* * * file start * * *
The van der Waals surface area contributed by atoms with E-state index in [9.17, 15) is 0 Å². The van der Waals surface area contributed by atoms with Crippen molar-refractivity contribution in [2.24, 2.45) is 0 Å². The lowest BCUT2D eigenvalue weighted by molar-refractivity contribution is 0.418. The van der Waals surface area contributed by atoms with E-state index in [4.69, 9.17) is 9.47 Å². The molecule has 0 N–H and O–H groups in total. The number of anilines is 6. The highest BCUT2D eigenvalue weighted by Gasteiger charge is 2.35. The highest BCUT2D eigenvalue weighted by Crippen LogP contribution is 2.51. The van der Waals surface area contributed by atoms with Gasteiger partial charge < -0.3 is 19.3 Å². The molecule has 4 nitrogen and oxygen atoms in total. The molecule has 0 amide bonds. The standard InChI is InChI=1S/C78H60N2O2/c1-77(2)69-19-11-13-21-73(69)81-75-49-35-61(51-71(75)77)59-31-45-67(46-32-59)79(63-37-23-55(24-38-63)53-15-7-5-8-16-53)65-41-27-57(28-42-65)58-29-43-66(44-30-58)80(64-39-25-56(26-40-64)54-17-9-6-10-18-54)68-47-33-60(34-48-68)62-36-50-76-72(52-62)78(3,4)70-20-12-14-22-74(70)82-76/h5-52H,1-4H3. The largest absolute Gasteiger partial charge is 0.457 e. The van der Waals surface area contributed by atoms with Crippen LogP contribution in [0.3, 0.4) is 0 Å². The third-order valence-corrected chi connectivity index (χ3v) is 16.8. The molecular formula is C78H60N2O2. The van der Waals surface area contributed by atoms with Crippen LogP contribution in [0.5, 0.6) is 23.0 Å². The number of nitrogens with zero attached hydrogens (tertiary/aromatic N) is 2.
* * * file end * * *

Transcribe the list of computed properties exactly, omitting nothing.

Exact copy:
The van der Waals surface area contributed by atoms with E-state index in [9.17, 15) is 0 Å². The van der Waals surface area contributed by atoms with Crippen molar-refractivity contribution in [2.24, 2.45) is 0 Å². The lowest BCUT2D eigenvalue weighted by molar-refractivity contribution is 0.418. The van der Waals surface area contributed by atoms with E-state index in [4.69, 9.17) is 9.47 Å². The molecule has 0 N–H and O–H groups in total. The number of anilines is 6. The highest BCUT2D eigenvalue weighted by Gasteiger charge is 2.35. The highest BCUT2D eigenvalue weighted by Crippen LogP contribution is 2.51. The van der Waals surface area contributed by atoms with Gasteiger partial charge < -0.3 is 19.3 Å². The molecule has 4 nitrogen and oxygen atoms in total. The molecule has 0 amide bonds. The standard InChI is InChI=1S/C78H60N2O2/c1-77(2)69-19-11-13-21-73(69)81-75-49-35-61(51-71(75)77)59-31-45-67(46-32-59)79(63-37-23-55(24-38-63)53-15-7-5-8-16-53)65-41-27-57(28-42-65)58-29-43-66(44-30-58)80(64-39-25-56(26-40-64)54-17-9-6-10-18-54)68-47-33-60(34-48-68)62-36-50-76-72(52-62)78(3,4)70-20-12-14-22-74(70)82-76/h5-52H,1-4H3. The largest absolute Gasteiger partial charge is 0.457 e. The van der Waals surface area contributed by atoms with Crippen LogP contribution in [0.3, 0.4) is 0 Å². The third-order valence-corrected chi connectivity index (χ3v) is 16.8. The molecular formula is C78H60N2O2. The van der Waals surface area contributed by atoms with Crippen LogP contribution in [0.5, 0.6) is 23.0 Å². The number of nitrogens with zero attached hydrogens (tertiary/aromatic N) is 2.